The FDIC closed or otherwise resolved (i.e., punished management, etc.) 297 financial institutions. The Resolution Trust Corporation closed or otherwise resolved 747 more.
While I managed to save my bank, I was one of the causalities of the FDIC's "resolution" of the bank's issues. Personally accepting the FDIC's unilateral punishment protected the depositors' funds and allowed the bank to keep operating. You might have noticed in the article that you cited that the bank sold at a lower multiple because it hadn't fully leveraged its assets (i.e., it hadn't aggressively loaned its deposits as compared to other banks). In other words, it had been conservative in its investments.
De La Fuente: "I probably best fit the term 'Kennedy Democrat' because I am a strong advocate of social equality and freedom but I believe we must be fiscally responsible as well."
Image: The White House.

 ((WSS )) Why are you a Democrat?

De La Fuente: I have always considered myself to be a Democrat, although what that term means has shifted over the years. I probably best fit the term "Kennedy Democrat" because I am a strong advocate of social equality and freedom but I believe we must be fiscally responsible as well. While that may not fit the current narrative of modern liberalism that favors social justice and a mixed economy leaning toward an ever increasing presence of government regulation and assistance, it reflects what I truly believe.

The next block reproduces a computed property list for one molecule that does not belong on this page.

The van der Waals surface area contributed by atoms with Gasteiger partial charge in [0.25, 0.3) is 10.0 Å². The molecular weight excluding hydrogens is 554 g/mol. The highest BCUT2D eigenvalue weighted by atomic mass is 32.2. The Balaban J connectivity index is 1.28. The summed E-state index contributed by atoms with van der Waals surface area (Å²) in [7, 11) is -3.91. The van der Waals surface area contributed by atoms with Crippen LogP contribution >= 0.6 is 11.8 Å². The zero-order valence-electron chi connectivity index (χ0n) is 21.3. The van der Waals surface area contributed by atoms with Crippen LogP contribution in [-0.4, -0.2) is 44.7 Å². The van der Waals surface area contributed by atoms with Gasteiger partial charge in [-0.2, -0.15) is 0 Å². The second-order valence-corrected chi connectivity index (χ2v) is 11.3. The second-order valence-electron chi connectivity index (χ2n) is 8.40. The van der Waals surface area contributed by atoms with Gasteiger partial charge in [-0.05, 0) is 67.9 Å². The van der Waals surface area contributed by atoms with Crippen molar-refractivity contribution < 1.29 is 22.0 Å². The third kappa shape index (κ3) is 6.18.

I think, during the modern era, Democrats have been the primary political catalyst for social equality and change. President Kennedy had a unique ability to bring both sides of the aisle together to [make] progress in that regard, but he also recognized that government regulation bore a cost and could pose a threat if it was used in an unbridled fashion. We seem to have forgotten that concept.
Conservatives are relatively adverse to change. I am not. I simply think change needs to [be] achieved in a responsible manner and that federal officials should recognize their [responsibility] to serve as stewards of the taxpayers' money.
I also think we need to figure out how to provide more opportunities for people rather than just mask the symptoms with assistance. The goal of government assistance should always be to provide it as a temporary bridge rather than a permanent foundation. When we lose sight of this, we create programs that deepen our problems rather than resolve them.
I clearly don't fit the Republican mindset when it comes to my position on social issues. However, I'm sure I cause discomfort for some Democrats who think that the government is the solution to every problem. My real world experience in business and my exposure to the economies of other countries have given me a different perspective; one that compels me to assess government programs from a rational basis as well as an emotional one.